At the indoor auto store in Nashville, several cars scream for attention, my eyes are drawn to the sleek charcoal BMW being prepped for resale, across the way appears to be a vintage Corvette (obviously I’m not a connoisseur of cars, or there would be a vast description). Petra’s frontman for 20 years John Schlitt points to the framework of his son’s garage.
Schlitt’s pretty proud. The 63-year-old towering Christian rocker has a civil engineering degree from the University of Illinois and designed the building--this includes structuring the ceiling beams of one office and creating the black armoire that’s been repainted several times over the years. Currently he’s remodeling his home in Franklin.
There’s something else churning besides blueprints and the brisk winds of an overcast day. The solo artist is troubled. He’s frustrated because America’s heart and faith in God has waned.
“There are so many things on my heart. One is the political ridiculousness of phasing God out the country. The founding fathers of this country gave us the constitution with the understanding that it will only work with the choices guided by God. And now we are trying to phase God out, so of course the constitution is not working.”
“The Greater Cause” album, released in 2012, was created to bring hope to a nation out of touch with God. Fans agreed and the fourth solo album, funded on Kickstarter, collected over $10,000. “Faith and Freedom’s” single struck a chord and the American Center for Law and Justice produced the video that was featured on the “One Nation Under God” DVD sponsored by the Faith and Freedom Coalition. The single was inspired by the political and moral turmoil of the country says Schlitt.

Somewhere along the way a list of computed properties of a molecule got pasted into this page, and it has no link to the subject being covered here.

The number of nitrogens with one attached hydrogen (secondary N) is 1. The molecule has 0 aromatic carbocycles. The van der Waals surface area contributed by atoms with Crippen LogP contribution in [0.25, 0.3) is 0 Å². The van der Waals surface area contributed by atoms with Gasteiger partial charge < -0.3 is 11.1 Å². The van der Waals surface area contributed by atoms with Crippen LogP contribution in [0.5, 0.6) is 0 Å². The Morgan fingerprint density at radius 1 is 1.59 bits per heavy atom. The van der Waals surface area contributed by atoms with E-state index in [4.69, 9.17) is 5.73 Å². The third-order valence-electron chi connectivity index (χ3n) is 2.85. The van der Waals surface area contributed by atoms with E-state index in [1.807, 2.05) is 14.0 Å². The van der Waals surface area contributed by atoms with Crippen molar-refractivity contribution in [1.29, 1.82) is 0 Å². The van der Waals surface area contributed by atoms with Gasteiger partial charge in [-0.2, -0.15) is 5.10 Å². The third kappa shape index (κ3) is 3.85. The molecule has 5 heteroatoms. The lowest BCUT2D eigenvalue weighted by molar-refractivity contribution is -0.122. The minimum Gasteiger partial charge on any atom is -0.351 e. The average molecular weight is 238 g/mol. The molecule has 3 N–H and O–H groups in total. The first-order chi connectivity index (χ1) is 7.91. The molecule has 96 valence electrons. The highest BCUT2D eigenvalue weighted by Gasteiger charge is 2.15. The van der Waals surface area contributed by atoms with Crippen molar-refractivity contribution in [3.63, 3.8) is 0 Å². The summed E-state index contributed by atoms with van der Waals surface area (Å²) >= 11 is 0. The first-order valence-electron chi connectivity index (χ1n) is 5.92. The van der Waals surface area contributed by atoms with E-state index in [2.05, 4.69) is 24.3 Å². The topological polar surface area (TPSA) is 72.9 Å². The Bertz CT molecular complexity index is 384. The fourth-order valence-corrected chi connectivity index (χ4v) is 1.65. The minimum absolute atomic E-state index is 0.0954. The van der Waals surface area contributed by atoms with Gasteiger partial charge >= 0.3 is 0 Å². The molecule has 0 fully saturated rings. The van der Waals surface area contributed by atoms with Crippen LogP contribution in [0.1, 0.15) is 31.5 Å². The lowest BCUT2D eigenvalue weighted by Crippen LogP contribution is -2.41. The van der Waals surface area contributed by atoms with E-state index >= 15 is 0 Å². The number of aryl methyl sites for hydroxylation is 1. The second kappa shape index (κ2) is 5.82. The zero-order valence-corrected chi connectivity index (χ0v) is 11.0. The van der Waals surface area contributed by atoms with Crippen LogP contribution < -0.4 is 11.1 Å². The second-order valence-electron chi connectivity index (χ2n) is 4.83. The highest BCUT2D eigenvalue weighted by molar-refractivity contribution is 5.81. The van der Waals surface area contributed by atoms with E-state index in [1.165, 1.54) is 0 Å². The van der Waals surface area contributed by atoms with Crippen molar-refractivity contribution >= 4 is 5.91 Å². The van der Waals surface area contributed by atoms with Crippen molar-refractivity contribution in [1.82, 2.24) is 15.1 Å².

“I’m putting my mouth were my heart is. I want to rock boats and we need to rock boats. We are way to quiet. Those who believe the opposite are so loud and commanding…The world is questioning [us] because we are so stinking quiet. I mean this was a Christian country, so I thought, until our President told us it wasn’t. I’m sorry, but I don’t agree with him. The only way I have is in my music and being in front of people. Wimpy Christianity is fine is certain spots, but when it comes to something like this, we need to be bold.”
“Faith and Freedom” the single struck a chord and the American Center for Law and Justice produced the video that was featured on the “One Nation Under God” DVD sponsored by the Faith and Freedom Coalition. The single was inspired by the political and moral turmoil of the country says Schlitt.
Chorus from "Faith and Freedom":
“I believe in faith and freedom
God and country too
I believe with faith and freedom
We're gonna make it through.”
Another song off the album “Hope that Saves the World” was listed in the Top 30 on the Billboard and Christian Music charts. Despite the recognition on the charts, the music industry desires youth, not an aging star, Schlitt schooled.
Look at groups like Aerosmith, they are still relevant after decades. But the Christian industry is a small percent of the market, compared to mainstream music.
“Secular is an ocean and Christian music is a pond. More like a puddle.” Schlitt says who hopes to jam with former Governor Mike Huckabee on his Fox television show.
“I understand that the young need to get in there and kick the old out because there is hardly any room. And there are so many artist and so few stations. I would love to venture into the secular, but without compromise.”
Regardless, Schlitt is focused on the bigger picture of the country's moral climate.
“We are making choices on greed and stupidity. The truth is that our country will only last through faith and freedom.”
Could a political career be in the future?
No, Schlitts laughed. He’ll stick to using music as a platform.